• Nirogy Therapeutics: $16,500,000 led by Sante Ventures, Sporos Bioventures. Nirogy Therapeutics is focusing on small-molecule drugs that target the solute carrier family of transporter proteins (SLCTs).

  • Darwin Homes: $15,000,000 led by Canvas Ventures. Darwin Homes is the property management platform that elevates the rental experience for property owners and residents.

  • Tealbook: $14,400,000 led by RTP Global. Tealbook is an enterprise software company providing data needed to make procurement decisions.

  • Concert Health: $14,000,000 led by Vertical Venture Partners. Concert Health focuses on building an integrated behavioral health system.

  • KeraCel: $14,000,000 led by Musashi Seimitsu Industry. KeraCel develops and manufactures solid-state lithium-ion batteries intended to store electricity efficiently.

  • Raydiant: $13,000,000 led by 8VC, Atomic. Raydiant offers cloud-based digital signage technology to retail businesses and restaurants.

  • Vectorized: $12,500,000 led by Lightspeed Venture Partners. Vectorized is the Intelligent Data API company.

  • Phospholutions: $10,300,000 led by Continental Grain Company. Phospholutions is a State College, PA-based sustainable fertilizer startup.

Series B

  • Fast: $102,000,000 led by Addition, Stripe. Fast is the home of Fast Checkout, bringing one-click buying to the entire internet (see TCT interview with Allison Barr Allen)

  • Clubhouse: $100,000,000 led by Andreessen Horowitz. Clubhouse is an audio-based social app that allows users to spontaneously join group chats.

  • TimelyMD: $60,000,000 led by JMI Equity. TimelyMD is the only all-in-one telehealth provider created for universities and colleges.

  • Literati: $40,000,000 led by Felicis Ventures. Literati is a book subscription company that offers clubs for both kids and adults.

  • Ocient: $40,000,000 led by Greycroft, OCA Ventures. Ocient is a startup building a near-real time database and data analytics platform for petabyte- to exabyte-scale data sets.

  • Check Technologies: $35,000,000 led by . Check is a payroll infrastructure startup.

  • Playvox: $25,000,000 led by Five Elms Capital. Playvox is a provider of quality assurance software for customer service.

  • Span.IO: $20,000,000 led by Munich Re Ventures. Span.IO develops products to enable rapid adoption of renewable energy and deliver an intuitive interface for the home.

  • Physna: $20,000,000 led by Sequoia Capital. Physna searches, compares and analyses 3D models. Physna also owns, the fastest-growing 3D community and first 3D search engine.

Series C

  • Sidecar Health: $125,000,000 led by Drive Capital. Sidecar Health is an insurtech company that provides a personalized health insurance platform.

  • Melio: $110,000,000 led by Coatue. Melio is a fintech company that gives small businesses a way to digitally manage their business-to-business payments and receivables.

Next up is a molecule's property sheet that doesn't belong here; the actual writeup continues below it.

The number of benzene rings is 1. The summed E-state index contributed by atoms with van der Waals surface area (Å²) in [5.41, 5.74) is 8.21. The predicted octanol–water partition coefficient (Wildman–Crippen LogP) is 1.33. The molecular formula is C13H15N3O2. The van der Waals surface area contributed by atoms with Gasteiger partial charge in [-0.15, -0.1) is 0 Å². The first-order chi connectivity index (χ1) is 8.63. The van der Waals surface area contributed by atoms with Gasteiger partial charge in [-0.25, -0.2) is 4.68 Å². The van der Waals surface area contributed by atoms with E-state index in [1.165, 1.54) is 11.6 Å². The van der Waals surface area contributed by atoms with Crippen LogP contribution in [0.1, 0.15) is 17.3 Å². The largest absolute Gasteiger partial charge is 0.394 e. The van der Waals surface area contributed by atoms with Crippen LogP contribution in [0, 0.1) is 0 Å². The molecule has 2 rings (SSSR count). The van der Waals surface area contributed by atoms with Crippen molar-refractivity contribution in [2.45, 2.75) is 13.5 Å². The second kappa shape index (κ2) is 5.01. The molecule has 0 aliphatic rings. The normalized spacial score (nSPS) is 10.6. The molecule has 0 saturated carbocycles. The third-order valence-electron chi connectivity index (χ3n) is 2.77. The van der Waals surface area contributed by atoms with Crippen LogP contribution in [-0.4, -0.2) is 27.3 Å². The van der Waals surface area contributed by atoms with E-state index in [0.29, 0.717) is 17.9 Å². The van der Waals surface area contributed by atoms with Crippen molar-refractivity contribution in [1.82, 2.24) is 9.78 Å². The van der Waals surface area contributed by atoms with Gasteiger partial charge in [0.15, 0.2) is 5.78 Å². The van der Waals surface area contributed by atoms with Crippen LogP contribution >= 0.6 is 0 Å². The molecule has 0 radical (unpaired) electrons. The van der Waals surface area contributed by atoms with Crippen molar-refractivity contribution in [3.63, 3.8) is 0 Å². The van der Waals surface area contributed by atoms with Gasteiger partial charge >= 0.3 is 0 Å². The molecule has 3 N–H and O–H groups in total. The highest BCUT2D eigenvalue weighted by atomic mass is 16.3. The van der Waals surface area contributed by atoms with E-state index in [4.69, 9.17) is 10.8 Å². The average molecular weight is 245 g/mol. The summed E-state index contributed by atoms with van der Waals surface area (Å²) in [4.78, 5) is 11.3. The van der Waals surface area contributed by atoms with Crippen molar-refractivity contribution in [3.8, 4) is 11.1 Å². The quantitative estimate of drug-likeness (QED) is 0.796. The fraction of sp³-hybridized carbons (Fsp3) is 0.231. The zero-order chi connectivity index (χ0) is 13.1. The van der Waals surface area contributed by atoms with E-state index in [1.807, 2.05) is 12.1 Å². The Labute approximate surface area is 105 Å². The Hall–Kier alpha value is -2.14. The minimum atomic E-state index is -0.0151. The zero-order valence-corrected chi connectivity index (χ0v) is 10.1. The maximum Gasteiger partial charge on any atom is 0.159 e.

• Albert: $100,000,000 led by General Atlantic. Albert is a financial technology company aiming to democratize money management by making financial advice accessible and affordable.

  • TScan Therapeutics: $100,000,000 led by . TScan Therapeutics is a biopharmaceutical company focused on the development of immunotherapy treatments for cancer.

  • Encodia: $75,000,000 led by Deerfield Management, Northpond Ventures. Encodia is a biotech company that develops the next generation of protein analysis tools.

  • Booksy: $70,000,000 led by Cat Rock Capital. Booksy is an online platform for finding and booking beauty and wellness appointments.

  • Pilot: $60,000,000 led by Sequoia Capital. Pilot offers the best bookkeeping, tax, and CFO services for growing businesses.

  • FreeWire Technologies: $50,000,000 led by Riverstone Holdings. FreeWire Technologies is a provider of electric vehicle (EV) charging and power solutions.

  • Sitetracker: $42,000,000 led by Energize Ventures, H.I.G. Growth Partners. Sitetracker is a SaaS platform for deploying, operating, and servicing critical infrastructure and technology.

  • Airspace Technologies: $38,000,000 led by HarbourVest Partners, Telstra Ventures. Airspace Technologies is a technology enabled provider of time definite logistics.

  • Roostify: $32,000,000 led by Ten Coves Capital. Roostify is a digital lending platform that connects customers and lenders to accelerate the home loan experience.

Series D

  • OwnBackup: $167,500,000 led by Insight Partners, Salesforce Ventures, Sapphire Ventures. OwnBackup provides backup and recovery solutions for companies that use Salesforce.

Series E

  • Lyra Health: $187,000,000 led by Addition. Lyra helps companies improve access to effective, high-quality mental health care for their employees.

  • Bloomreach: $150,000,000 led by Sixth Street. Bloomreach is an API company that helps eCommerce customers create, personalize, and scale commerce experiences.

  • Splashtop: $50,000,000 led by Sapphire Ventures. Splashtop is a provider of remote-desktop support software for business, MSPs, IT, helpdesks, and schools.

Series F

  • Sila Nanotechnologies: $590,000,000 led by Coatue. Sila Nanotechnologies is a provider and manufacturer of revolutionary car batteries.

Sources: Crunchbase, Twitter, LinkedIn